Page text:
I tried my phone a second time in vain. My husband was in New York on business. Picking up the kids wouldn’t wait. I gritted my teeth and pushed myself up from the base of the stairs. I could stand on my right foot, but my left was completely useless. With great pain, I hopped to the car, frequently banging my left foot against the pavement. I managed to get myself into the car and drive across town to the school, sobbing the entire way.
The “break” I needed
I’d love to tell you my injuries were minimal and I healed quickly, but that’s not what happened. Instead, I got the “break” I needed in the form of broken bones and multiple sprains in my foot and ankle, six months of pain, restrictions, physical therapy, and a complete overhaul of my demanding pace of life.
Before my fall, I was at a breaking-point. Maybe you’ve been there too.
I had taken on too many responsibilities – running a nonprofit, serving as team mom, leading a Bible study, making play costumes, and so much more. I spent the previous year moving at record speed. I like to keep busy, but I was over-committed, under-rested, and probably not the most pleasant person to be around.
We don’t have to live that way.
Count the cost of yes
What I learned through my ordeal was that I’m capable of only so much. I’m learning to live within my limits. That means I only commit to a certain number of activities, projects and responsibilities. When my plate is full, I must eliminate an item before adding another. I guard my time and energy or they’ll be swallowed up by my desire to say “yes” to more than I can sanely accomplish.
If I hadn’t been rushed and feeling overwhelmed, I’m sure I wouldn’t have missed that step. I likely wouldn’t have even been in counselor’s office that day. The cost of over-commitment was high.
One of the things I contemplated during my recovery was that Jesus never rushed. He moved at an intentional pace. His time of ministry on earth was very brief, only three years. If anyone had a reason to pick his pace and do more than humanly possible, it was Jesus. But, he didn’t.
I’m learning to follow his example.
Luke 14:28 reminds us to count the cost, “For which of you, desiring to build a tower, does not first sit down and count the cost, whether he has enough to complete it?”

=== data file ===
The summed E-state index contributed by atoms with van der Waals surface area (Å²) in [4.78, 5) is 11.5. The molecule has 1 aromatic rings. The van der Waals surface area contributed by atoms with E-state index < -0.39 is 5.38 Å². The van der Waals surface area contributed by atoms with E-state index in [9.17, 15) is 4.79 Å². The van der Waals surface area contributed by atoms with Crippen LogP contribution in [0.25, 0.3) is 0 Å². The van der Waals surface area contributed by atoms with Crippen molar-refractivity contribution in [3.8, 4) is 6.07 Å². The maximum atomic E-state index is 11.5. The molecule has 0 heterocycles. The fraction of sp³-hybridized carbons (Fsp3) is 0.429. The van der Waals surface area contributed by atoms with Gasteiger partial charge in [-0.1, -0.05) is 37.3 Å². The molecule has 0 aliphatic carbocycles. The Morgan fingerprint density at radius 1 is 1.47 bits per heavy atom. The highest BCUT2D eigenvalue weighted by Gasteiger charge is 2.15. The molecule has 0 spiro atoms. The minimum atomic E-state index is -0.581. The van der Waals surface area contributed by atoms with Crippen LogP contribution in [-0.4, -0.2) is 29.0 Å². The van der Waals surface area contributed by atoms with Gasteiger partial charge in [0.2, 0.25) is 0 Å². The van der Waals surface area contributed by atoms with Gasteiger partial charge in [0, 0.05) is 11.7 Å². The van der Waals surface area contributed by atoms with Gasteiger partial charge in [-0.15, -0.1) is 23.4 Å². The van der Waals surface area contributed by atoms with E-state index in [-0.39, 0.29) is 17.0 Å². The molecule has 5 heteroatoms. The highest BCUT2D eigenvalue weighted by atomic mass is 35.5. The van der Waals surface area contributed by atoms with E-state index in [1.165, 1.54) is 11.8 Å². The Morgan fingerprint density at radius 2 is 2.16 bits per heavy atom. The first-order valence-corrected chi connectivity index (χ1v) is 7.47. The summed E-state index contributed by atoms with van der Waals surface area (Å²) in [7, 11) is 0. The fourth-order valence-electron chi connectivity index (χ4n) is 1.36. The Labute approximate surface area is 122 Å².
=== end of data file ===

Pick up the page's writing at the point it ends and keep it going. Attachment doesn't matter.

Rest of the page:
When we’re tempted to say “yes” and add one more thing to our busy schedules, pause and acknowledge that “yes” will cost us something. At the very least, it means we have to say “no” to other opportunities.
What will saying “yes” cost you? Will it cost your peace? Dilute your focus?
When we commit to pause and count the cost before taking on another thing, we are empowered to manage the opportunities that come our way. We focus on what we’re meant to do, the things most important to us. We walk in freedom, unhurried and confident.
What are you doing to follow Jesus’ example of walking out your life intentionally and unhurried? How have you learned to live within the limits of your time and energy?
Elizabeth M. Thompson is a writer and speaker. Prayer is her super-power and she loves helping women develop meaningful prayer lives. She and her husband have three children. They live, bike, kayak, and hike along the American River near Sacramento, CA. Stop by her website for a free download of “Jumpstart Your Stalled Prayer Life.”
I’ve got to get focused on this project.
I set down my pen.
What usually works isn’t working right now.
I lean back in my chair.
And that’s okay.
This situation is different.
Several major projects are all due at the same time, and every single one is now or never.
I could say “no” to some of them.
Honestly, though, I don’t want to. I don’t want to miss out on any of these exciting opportunities.
I want to move forward with every single one.
When You Just Can’t Find Your Focus
Maybe you’ve been in a similar situation: You’re trying to make progress, but your brain can’t focus because it’s going in a dozen different directions at the same time.
In my situation, I had pushed myself to do the work—even though I really wanted to do anything but this type of work in the moment.
I went through all the usual techniques that typically help me focus:
- I took a walk.
- I turned off all distractions.
- I set a timer.
But all of my fail-safe strategies failed.
The harder I tried, the muddier my mind became. I couldn’t make myself make progress.
Or even get started.
Which was crazy. These were projects I really wanted to accomplish, and I was grateful for the opportunities.
At the same time, they were demanding tasks for me. Each project involved writing. And not just ordinary writing, but the most challenging kind of writing where every word mattered.
I needed a new strategy.
What Made the Difference
Here’s what worked for me:
- I used pen-and-paper, which forced me to slow down.
- I limited my work to what would fit on one page, which narrowed my focus.